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On 11/17/05, R A Brown <[log in to unmask]> wrote:
> caeruleancentaur wrote:
> > --- In [log in to unmask], Herman Miller <hmiller@I...> wrote:

> > David Crystal in "a Dictionary of Linguistics and Phonetics" defines
> > as idiom as "...a sequence of words which is semantically and often
> > syntactically restricted, so that they function as a single unit."

> And Trask defines 'idiom' thus:
> "An expression consisting of two or more words whose meaning cannot be
> simply predicted from the meanings of its constituent parts."
......
> It can't be cannot if? A single word may be used metaphorically - but I
> fail to see how it can be an idiom.

What about a compound word whose
meaning cannot be deduced from the
meaning of its component morphemes?
Like, in Esperanto, "eldonejo"
(= publishing house, literally
"out-giving-place" -- I think it's
a calque of one or more
natlang words, but I can't recall if
the original is German, Russian
or what).  The original Esperanto
had "elrigardi" (a calque of "aufsehen",
I think?) for "to seem, appear",
but later on "aspekti" was coined
to replace that.  I think I usually
hear such terms described as
"idiomatic compounds".
Volapük and Speedwords
have this kind of idiomatic compound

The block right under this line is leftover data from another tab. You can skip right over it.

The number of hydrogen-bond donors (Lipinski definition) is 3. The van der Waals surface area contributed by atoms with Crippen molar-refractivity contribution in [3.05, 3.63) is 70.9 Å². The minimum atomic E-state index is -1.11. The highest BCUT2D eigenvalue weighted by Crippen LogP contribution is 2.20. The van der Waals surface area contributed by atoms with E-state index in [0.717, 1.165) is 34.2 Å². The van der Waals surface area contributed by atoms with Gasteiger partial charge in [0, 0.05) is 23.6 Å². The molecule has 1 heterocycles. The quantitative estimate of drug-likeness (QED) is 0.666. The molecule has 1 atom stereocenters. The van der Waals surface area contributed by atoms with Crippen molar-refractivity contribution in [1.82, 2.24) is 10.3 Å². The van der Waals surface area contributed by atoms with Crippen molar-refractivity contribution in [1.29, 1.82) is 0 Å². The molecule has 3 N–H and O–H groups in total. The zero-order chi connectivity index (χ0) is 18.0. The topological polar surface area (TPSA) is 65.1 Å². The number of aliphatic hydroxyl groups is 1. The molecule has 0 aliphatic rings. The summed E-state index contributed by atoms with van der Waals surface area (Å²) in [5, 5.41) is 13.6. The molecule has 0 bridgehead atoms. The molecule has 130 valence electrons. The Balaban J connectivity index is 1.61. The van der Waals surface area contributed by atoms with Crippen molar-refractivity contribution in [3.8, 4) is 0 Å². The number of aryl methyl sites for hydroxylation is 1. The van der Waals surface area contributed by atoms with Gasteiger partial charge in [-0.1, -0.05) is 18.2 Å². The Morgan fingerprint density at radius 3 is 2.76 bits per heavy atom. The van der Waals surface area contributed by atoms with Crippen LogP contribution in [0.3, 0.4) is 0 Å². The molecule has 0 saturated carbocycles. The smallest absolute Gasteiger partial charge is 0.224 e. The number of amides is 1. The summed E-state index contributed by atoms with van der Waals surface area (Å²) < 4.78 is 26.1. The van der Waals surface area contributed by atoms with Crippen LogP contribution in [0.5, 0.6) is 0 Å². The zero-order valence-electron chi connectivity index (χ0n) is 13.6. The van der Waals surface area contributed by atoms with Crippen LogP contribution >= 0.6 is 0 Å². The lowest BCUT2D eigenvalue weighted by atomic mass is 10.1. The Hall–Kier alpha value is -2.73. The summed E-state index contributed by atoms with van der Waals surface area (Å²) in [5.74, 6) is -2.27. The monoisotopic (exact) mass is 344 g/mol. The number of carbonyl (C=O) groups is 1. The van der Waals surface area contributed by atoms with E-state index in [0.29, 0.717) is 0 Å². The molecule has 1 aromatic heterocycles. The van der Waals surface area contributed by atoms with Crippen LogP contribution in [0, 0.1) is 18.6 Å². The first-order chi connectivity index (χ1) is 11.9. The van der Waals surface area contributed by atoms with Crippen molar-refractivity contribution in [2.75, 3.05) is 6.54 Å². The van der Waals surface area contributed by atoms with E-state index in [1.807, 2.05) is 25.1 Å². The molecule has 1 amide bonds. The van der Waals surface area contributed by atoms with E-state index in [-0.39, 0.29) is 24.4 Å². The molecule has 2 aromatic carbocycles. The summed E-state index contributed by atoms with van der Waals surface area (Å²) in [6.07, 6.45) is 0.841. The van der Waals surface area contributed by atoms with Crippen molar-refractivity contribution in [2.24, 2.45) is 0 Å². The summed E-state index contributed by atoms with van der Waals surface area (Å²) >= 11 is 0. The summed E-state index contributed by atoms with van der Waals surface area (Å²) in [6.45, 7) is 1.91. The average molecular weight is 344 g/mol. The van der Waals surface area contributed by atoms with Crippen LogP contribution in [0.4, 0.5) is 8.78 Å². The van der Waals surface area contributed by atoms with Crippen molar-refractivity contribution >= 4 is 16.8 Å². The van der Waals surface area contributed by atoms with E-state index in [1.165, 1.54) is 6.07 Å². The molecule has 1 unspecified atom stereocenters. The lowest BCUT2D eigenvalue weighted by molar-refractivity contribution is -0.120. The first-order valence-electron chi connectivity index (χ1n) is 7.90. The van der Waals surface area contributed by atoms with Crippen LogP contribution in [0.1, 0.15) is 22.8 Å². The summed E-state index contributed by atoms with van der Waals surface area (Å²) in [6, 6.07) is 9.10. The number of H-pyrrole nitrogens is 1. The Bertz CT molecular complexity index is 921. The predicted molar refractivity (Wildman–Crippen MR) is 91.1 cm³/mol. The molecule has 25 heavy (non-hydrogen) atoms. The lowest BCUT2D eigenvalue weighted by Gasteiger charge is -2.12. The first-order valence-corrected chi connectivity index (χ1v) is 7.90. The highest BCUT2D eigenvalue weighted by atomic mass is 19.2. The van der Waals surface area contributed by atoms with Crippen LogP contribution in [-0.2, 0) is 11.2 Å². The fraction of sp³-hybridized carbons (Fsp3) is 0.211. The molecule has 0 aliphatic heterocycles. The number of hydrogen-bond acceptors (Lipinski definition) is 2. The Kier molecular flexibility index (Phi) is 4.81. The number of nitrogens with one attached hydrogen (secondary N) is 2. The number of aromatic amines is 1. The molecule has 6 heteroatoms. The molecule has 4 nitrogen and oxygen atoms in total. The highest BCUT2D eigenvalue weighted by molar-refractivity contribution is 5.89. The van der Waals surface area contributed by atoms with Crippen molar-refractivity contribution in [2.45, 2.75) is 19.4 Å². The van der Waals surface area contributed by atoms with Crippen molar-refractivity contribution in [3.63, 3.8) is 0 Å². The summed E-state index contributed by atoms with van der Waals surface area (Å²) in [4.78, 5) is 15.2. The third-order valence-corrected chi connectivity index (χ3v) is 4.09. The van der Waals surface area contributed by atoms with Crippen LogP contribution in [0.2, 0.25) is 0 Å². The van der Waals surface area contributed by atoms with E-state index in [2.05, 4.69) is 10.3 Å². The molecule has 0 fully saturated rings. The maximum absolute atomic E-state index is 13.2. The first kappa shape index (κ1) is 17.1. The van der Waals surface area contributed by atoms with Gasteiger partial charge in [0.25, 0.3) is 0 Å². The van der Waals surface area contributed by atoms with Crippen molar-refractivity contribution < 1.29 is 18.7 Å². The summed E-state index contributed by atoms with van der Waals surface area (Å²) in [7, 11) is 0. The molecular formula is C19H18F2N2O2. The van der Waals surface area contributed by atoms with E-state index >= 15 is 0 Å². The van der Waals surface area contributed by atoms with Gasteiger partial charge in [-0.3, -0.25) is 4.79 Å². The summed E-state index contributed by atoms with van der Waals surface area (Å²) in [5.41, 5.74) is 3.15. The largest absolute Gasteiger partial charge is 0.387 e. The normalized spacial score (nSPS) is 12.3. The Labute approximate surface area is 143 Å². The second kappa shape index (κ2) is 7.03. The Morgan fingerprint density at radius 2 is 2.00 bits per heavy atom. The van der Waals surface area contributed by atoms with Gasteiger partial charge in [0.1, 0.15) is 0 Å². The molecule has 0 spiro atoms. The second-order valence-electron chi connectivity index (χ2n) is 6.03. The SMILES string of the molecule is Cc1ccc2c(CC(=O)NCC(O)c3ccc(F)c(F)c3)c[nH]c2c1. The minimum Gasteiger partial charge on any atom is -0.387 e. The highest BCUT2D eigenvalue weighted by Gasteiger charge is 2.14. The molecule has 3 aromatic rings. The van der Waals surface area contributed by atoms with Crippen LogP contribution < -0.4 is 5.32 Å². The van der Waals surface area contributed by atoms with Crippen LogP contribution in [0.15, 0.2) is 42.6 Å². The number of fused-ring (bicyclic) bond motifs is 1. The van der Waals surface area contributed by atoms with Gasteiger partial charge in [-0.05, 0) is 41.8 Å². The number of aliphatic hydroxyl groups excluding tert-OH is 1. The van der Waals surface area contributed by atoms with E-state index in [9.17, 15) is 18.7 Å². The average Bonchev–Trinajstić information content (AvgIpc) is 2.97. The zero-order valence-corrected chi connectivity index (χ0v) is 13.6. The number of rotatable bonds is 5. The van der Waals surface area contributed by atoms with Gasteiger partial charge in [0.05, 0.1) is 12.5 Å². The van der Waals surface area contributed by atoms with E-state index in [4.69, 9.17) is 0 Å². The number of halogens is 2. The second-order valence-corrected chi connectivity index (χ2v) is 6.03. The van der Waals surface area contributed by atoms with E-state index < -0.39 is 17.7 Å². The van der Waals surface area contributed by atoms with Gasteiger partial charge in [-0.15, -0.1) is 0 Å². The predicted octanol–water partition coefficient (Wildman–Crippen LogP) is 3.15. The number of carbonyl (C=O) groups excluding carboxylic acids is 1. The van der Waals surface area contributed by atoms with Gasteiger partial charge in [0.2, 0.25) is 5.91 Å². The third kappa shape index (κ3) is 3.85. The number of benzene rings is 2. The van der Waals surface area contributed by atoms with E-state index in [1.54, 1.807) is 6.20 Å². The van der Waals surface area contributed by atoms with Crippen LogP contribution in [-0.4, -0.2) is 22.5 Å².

in even greater abundance,
if my impression is correct.
Toki Pona doesn't form compounds
as such, but has many idiomatic
fixed phrases like "tomo tawa"
= automobile (lit. "house go").

To go back to the non-idiom
Yahya mentioned ("strewth"),
suppose there are two languages,
conlang or natlang, that both have some
conventional kenning for "falsehood"
that glosses as "devil's truth".
If it's a two or three word phrase
in one and a compound word in the other,
is it an idiom in one and not in the
other?  Why?

gjâ-zym-byn has several idiomatic
compound words, mostly built with
suffixes similar to Esperanto's "-um";
each such suffix has a general way of deriving
one meaning from another, but
each particular compound using them
is defined more narrowly than the product
(so to speak) of its component morphemes.

For instance, "-jqa" means "something
rotated 90 degrees from the referent of the root",
so "swynx" = desk, table; "swynx-jqa" = shelf.

> In fact, there seems to have been a dearth of stuff about Conlangs
> recently. In any case, we engelangers are not going to be able to
> contribute much, it seems to me    ;)

I haven't been working on gjâ-zym-byn much
lately.  I've been thinking about a possible
new project, and have been typing up some
scattered handwritten notes about it,
but I'm not quite ready to post here
about it yet.

--
Jim Henry
http://www.pobox.com/~jimhenry/conlang.htm
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